Building Hope, Agency & Pupose
Structures for Belonging: A Synthesis of Research on Belonging-Supportive Learning Environments Student Experience Research Network (SERN) has had the privilege of learning about student belonging from stakeholders across academia and education over the past few years. We’ve been compelled by rigorous scholarship across disciplines and methods that verifies what students and educators know intuitively: belonging is a vital ingredient for learning and well-being. View the resources.
Going to school is optional: Schools need to engage students to increase their lifetime opportunities is a report featured on the Brookings website by authors Jing Liu, Doctoral student, Economics of Education – Stanford Graduate School of Education and Susanna Loeb, Nonresident Senior Fellow – Economic Studies, Center on Children and Families.
Reducing socioeconomic disparities in the STEM pipeline through student emotion regulation Increasing access to Science, Technology, Engineering, and Math (STEM) fields can create career opportunities. Yet many students, especially those from lower-income backgrounds, find the high-stakes exams in courses necessary for STEM success to be stressful and anxiety provoking. Critically, emotion regulation interventions cut in half the course failure rate for lower-income students. Formany students, success is based on more than STEM knowledge—their ability to regulate emotions is important too.
Incorporating Student Voice
Listen to How Teachers Can Help Students Feel Seen on “This Teenage Life” in this Podcast episode, “Feeling Seen,” looks at how teachers can connect with teens not just as students, but as whole humans and unique individuals. How does this help them learn? Listen to the Podcast.
Video: Student Voices – A group of high school students from Baltimore, MD work together in four groups to design a 21st Century high school.
- The Significance of High School Practices on Students’ Four-Year College Enrollment from the Research Alliance for New York City Schools outlines there are two major challenges facing both research and policy related to accountability for postsecondary outcomes. First, we know relatively little about the conditions under which students are successful in getting college and career ready. Second, we do not yet know in the New York City context to what extent school-level differences in college-going rates are the function of compositional differences. Download the Report (PDF)
Teen Voices: What We Really Need from Schools To get some insider perspectives for this issue, Educational Leadership editors reached out to several teens across the country, inviting them to tell us about their school experiences and what their biggest challenges are. We asked them: What do you most need from your school, your teachers, your community? Read what they said.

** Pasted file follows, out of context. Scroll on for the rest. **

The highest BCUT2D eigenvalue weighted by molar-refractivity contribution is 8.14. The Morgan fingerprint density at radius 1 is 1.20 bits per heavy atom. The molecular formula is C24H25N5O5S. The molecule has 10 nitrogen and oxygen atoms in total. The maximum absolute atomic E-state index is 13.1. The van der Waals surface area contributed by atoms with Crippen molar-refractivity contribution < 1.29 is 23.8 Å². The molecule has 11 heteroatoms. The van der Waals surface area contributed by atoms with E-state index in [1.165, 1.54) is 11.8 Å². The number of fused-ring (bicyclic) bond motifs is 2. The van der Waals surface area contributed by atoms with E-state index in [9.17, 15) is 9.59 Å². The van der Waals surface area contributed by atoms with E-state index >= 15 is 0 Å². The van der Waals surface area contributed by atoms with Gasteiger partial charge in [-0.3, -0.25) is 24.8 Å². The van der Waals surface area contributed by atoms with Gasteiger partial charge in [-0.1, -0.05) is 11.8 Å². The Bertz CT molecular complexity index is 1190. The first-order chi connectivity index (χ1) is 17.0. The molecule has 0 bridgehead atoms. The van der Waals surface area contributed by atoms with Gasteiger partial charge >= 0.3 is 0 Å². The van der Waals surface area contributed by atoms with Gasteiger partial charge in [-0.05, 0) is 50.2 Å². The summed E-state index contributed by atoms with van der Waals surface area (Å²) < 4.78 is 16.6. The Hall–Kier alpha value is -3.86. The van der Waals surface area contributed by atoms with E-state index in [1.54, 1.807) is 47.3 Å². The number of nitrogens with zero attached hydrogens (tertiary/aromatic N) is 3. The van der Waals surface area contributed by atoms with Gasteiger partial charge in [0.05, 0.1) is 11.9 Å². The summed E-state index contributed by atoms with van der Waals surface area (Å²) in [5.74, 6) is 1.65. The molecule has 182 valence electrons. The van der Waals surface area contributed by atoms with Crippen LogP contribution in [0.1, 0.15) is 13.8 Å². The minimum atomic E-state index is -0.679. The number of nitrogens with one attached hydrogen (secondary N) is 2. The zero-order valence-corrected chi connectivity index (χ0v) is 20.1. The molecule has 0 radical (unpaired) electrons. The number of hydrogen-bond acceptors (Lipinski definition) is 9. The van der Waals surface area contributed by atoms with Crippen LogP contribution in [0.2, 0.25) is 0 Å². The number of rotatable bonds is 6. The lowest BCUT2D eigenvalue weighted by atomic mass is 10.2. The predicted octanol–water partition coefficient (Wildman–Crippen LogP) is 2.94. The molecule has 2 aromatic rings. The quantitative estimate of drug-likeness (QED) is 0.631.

Strategies for Improving School Culture from the Research Alliance for New York City Schools educators reflections on transforming the high school experience for Black and Latino young men. Download the Report (PDF)
Building a Safe & Trusting School Climate
- WWC Intervention Report: My Teaching Partner–Secondary by the Institute of Education Sciences is a professional development program that aims to increase student learning and development through improved teacher–student interactions. Download the Report (PDF)
- The Association Between Student Reports of Classmates’ Disruptive Behavior and Student Achievement this study examines the relation between student reports regarding disciplinary infractions to student achievement, with a special focus on classroom disruptions. Download the Report (PDF)
- Student Trust in Teachers and Student Perceptions of Safety this study examined the effects of student trust in teacher and student perceptions of safety on identification with school. Data was collected from one large urban district in an eastern state. Download the Report (PDF)
- Too Scared to Learn? The Academic Consequences of Feeling Unsafe in the Classroom using a unique panel data set of survey responses from New York City middle school students, this article provides insight into the relationship between feelings of safety in the classroom and academic achievement. Download the Report (PDF)
- Authoritative School Climate and High School Student Risk Behavior this study tested the hypothesis that an authoritative school climate characterized by strict but fair discipline and supportive teacher–student relationships is conducive to lower risk behavior for high school students. Download the Report (PDF)
- Loss of Institutional Trust Among Racial and Ethnic Minority Adolescents: A Consequence of Procedural Injustice and a Cause of Life-Span Outcomes Download the PDF
Student Response Systems and Community Support
- Falling Off Track During the Transition to High School: What We Know and What Can Be Done by Ruth Curran Neild examines four theories about why ninth grade poses difficulties for some students. Download the Report (PDF)